In Plumbers & Steamfitters v. Woodbridge Bd. of Ed., 159 N.J. Super. 83 (App.Div.1978), this court affirmed a PERC determination

[191 NJSuper Page 325]

that a board of education must negotiate tenure*fn1 provisions with its maintenance men who had no statutory job security protections. We stated that the fact that this group of employees had not received any job security protection from the Legislature should not be read to mean that the Legislature intended they should have none. Id. at 87. We held that such public employees, having the right to negotiate the terms and conditions of employment, have the right to bargain for "extrastatutory rights." Id. at 88.

In State v. Local 195, IFPTE, 179 N.J. Super. at 154, we held that the Civil Service Act mandated procedures for dealing with disciplinary disputes such as those addressed in the appeal. Thus, when even a recognized term and condition of employment has been addressed in a statute, the statutory provisions preempt any right to collective negotiations on the same subject matter.

Necessarily, then, the arbitrators' authority in this case to render an award would depend on whether statutory mechanisms exist to review O'Hara's discipline. The Freeholders suggest that O'Hara wilfully ignored all available lines of review by stating that he "chose not to a [ sic ] challenge the Civil Service Commission . . . [and] has not chosen to commence an action at law to review the discipline." They do not, however, explain what review is actually available.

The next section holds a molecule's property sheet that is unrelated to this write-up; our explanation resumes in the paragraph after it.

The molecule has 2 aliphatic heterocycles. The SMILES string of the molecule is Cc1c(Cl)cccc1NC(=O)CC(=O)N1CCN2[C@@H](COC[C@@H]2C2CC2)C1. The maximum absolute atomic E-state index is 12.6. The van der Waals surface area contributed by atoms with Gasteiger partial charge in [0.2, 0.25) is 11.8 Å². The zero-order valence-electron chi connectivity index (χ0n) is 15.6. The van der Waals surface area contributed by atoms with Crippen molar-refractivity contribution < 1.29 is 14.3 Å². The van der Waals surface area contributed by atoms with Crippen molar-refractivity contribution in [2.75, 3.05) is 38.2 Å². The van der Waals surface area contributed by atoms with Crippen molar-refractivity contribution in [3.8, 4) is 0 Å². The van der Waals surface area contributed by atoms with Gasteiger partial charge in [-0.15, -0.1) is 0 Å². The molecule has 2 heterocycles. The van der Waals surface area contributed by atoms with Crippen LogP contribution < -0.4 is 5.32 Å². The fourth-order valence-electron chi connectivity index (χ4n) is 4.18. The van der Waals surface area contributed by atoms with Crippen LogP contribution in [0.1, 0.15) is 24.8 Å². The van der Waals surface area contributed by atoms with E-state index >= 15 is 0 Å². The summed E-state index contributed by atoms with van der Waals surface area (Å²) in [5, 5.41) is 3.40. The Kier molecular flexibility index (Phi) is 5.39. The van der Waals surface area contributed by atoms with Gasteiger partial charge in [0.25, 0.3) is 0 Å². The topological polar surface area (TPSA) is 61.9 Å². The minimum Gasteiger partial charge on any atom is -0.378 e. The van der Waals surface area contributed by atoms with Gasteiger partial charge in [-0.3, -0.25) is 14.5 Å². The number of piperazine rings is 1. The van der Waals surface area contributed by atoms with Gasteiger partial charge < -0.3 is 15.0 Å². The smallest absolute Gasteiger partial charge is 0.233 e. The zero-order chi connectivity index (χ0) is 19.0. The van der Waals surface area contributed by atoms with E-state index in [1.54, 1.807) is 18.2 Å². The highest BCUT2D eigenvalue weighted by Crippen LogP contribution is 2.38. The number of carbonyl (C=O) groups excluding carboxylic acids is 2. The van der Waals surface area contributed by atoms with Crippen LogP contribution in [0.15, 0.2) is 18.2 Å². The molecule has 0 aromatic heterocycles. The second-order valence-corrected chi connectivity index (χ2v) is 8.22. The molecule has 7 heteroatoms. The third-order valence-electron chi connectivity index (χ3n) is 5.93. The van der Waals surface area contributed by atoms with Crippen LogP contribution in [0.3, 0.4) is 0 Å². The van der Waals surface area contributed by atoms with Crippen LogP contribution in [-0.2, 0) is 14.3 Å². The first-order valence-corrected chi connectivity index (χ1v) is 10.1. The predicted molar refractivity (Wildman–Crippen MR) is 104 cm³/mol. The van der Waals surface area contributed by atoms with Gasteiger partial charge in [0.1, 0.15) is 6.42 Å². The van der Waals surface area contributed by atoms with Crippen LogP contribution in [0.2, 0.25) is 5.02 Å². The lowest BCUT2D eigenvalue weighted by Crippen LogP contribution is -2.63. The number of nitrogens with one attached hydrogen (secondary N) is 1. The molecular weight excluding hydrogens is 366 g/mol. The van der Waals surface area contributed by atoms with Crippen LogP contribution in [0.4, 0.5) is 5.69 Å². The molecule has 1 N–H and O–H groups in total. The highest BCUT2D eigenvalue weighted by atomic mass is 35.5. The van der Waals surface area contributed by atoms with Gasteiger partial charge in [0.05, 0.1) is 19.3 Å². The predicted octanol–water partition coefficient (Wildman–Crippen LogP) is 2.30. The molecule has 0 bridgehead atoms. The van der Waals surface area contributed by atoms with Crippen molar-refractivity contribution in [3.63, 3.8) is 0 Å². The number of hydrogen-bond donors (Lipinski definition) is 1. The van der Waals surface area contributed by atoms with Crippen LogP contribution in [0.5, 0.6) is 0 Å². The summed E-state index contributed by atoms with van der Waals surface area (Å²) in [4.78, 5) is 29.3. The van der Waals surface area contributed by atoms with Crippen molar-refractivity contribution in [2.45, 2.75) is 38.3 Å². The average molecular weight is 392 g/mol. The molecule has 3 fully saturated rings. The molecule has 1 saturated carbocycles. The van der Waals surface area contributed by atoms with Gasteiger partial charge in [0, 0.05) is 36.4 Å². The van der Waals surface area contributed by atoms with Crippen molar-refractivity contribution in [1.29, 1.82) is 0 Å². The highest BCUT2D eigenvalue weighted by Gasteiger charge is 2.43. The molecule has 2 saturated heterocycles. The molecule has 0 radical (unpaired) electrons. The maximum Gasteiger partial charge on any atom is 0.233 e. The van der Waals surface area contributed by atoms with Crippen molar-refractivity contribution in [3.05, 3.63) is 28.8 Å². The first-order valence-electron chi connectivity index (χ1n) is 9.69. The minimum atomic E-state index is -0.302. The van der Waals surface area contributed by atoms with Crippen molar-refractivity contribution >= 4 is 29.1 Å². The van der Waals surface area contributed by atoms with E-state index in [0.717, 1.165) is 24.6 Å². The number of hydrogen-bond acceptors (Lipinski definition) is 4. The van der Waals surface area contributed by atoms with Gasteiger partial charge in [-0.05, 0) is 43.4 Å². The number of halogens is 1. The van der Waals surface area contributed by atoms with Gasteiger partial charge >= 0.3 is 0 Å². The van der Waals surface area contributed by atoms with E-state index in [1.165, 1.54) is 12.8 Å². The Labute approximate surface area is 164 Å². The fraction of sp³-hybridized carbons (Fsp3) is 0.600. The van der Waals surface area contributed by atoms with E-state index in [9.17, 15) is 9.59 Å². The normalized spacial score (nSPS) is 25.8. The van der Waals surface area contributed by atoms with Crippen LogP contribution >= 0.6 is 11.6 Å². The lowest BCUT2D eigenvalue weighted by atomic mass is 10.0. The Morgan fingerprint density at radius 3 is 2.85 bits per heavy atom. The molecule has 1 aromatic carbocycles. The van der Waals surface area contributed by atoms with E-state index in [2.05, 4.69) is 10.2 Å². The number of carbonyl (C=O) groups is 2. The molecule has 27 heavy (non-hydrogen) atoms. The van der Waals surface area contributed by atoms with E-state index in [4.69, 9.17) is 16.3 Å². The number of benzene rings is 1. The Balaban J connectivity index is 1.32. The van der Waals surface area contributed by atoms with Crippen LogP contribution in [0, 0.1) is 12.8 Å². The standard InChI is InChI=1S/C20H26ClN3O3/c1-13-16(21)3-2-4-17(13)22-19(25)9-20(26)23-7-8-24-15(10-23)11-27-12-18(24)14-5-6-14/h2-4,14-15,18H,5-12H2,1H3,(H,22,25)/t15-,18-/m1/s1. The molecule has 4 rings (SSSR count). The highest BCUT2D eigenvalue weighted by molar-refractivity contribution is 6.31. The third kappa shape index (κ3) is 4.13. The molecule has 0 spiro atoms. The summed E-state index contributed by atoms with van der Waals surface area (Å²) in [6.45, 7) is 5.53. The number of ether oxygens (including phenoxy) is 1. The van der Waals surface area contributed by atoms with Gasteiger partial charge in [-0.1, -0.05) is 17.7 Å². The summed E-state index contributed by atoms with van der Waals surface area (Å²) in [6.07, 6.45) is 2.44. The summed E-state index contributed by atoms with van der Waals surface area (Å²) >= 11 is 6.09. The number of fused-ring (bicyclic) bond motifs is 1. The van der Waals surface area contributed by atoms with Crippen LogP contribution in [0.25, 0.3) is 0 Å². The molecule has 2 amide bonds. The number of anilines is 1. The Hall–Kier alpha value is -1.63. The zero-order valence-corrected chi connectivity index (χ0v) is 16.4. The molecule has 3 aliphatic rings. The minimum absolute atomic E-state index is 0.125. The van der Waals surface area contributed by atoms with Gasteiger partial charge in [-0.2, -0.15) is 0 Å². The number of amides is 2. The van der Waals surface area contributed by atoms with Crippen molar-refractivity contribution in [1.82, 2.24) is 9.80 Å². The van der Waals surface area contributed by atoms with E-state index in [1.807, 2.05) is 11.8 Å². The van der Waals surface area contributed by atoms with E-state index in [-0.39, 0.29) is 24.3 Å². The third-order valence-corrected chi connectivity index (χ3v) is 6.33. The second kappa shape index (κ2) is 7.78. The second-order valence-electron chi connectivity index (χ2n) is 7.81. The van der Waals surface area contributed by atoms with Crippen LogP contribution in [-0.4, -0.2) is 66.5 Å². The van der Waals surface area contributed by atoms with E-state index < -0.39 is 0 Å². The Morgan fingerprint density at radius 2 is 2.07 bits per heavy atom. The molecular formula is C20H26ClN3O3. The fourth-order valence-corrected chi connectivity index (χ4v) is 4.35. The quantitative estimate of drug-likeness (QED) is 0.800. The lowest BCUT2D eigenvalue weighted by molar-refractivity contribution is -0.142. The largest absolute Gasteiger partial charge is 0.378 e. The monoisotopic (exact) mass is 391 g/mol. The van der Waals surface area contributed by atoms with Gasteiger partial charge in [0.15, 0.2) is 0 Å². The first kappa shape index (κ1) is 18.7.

The Freeholders concede that O'Hara is a tenured public employee within the classified Civil Service. Through N.J.S.A. 11:15-1, et seq. the Legislature has delegated to the Civil Service Commission the authority to review certain disciplinary determinations of those employees. Pursuant to that authority the Commission adopted regulations governing such review. N.J.A.C. 4:1-16.7(a)(1) provides that if an employee is fined the

[191 NJSuper Page 326]